Sunday, October 21, 2012

How White Balance Establishes Color Temperature

When you take a photograph with a digital camera, the color temperature of the scene is not taken into account until the image is processed by the camera’s processor. The camera refers to its white balance setting when it processes the image.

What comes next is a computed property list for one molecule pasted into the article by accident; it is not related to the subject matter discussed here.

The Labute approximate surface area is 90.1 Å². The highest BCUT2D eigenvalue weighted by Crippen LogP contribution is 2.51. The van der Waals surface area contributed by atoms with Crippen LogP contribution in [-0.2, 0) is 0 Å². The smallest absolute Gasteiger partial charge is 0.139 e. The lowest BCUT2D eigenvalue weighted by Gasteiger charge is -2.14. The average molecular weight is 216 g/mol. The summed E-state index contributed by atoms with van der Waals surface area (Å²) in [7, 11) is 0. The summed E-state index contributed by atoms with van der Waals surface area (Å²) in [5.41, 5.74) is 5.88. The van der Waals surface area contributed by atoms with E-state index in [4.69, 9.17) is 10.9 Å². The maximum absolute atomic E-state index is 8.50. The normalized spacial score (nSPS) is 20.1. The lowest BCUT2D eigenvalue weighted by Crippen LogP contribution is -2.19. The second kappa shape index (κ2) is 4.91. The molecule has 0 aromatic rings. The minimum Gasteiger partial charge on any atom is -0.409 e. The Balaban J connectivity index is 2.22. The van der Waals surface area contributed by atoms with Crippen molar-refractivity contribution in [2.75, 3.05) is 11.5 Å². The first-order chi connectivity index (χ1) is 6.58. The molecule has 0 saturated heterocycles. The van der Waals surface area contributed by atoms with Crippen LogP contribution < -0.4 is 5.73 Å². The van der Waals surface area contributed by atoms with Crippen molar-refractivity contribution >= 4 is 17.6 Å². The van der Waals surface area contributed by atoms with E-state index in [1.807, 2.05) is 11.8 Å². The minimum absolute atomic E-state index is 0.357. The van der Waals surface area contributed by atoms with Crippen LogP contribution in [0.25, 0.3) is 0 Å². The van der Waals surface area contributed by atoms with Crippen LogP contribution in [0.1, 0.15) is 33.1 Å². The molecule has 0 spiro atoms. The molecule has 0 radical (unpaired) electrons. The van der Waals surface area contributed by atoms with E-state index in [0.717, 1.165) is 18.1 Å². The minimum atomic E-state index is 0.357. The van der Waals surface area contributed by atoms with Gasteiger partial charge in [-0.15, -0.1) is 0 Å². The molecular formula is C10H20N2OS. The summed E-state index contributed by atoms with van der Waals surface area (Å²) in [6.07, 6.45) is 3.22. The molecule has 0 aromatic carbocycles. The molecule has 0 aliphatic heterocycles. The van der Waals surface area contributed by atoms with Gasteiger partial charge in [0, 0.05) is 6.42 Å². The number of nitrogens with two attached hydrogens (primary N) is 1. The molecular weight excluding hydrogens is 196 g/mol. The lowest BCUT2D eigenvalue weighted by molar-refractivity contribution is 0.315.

When the camera’s white balance is set to auto, the camera assumes the brightest value is white and adjusts all other colors in the image accordingly. If the brightest value is white, the colors in the image are rendered correctly. If the brightest color is yellow, the camera still assumes that value is white, and shifts all the colors out of balance. However, you can adjust the color temperature of a digital image. White balance is a mathematical process that calculates an image’s color temperature and applies the effects to the color values in the image after the RAW image is stored. That color temperature data is stored as metadata in the image. The digital data that makes up the original RAW file is unchanged. So, no matter what white balance or color temperature setting was applied at the time the image was shot, the color temperature of the image can always be corrected after the fact. Digital cameras’ RAW files solved the problem of color temperature flexibility that the chemistry of film never could.

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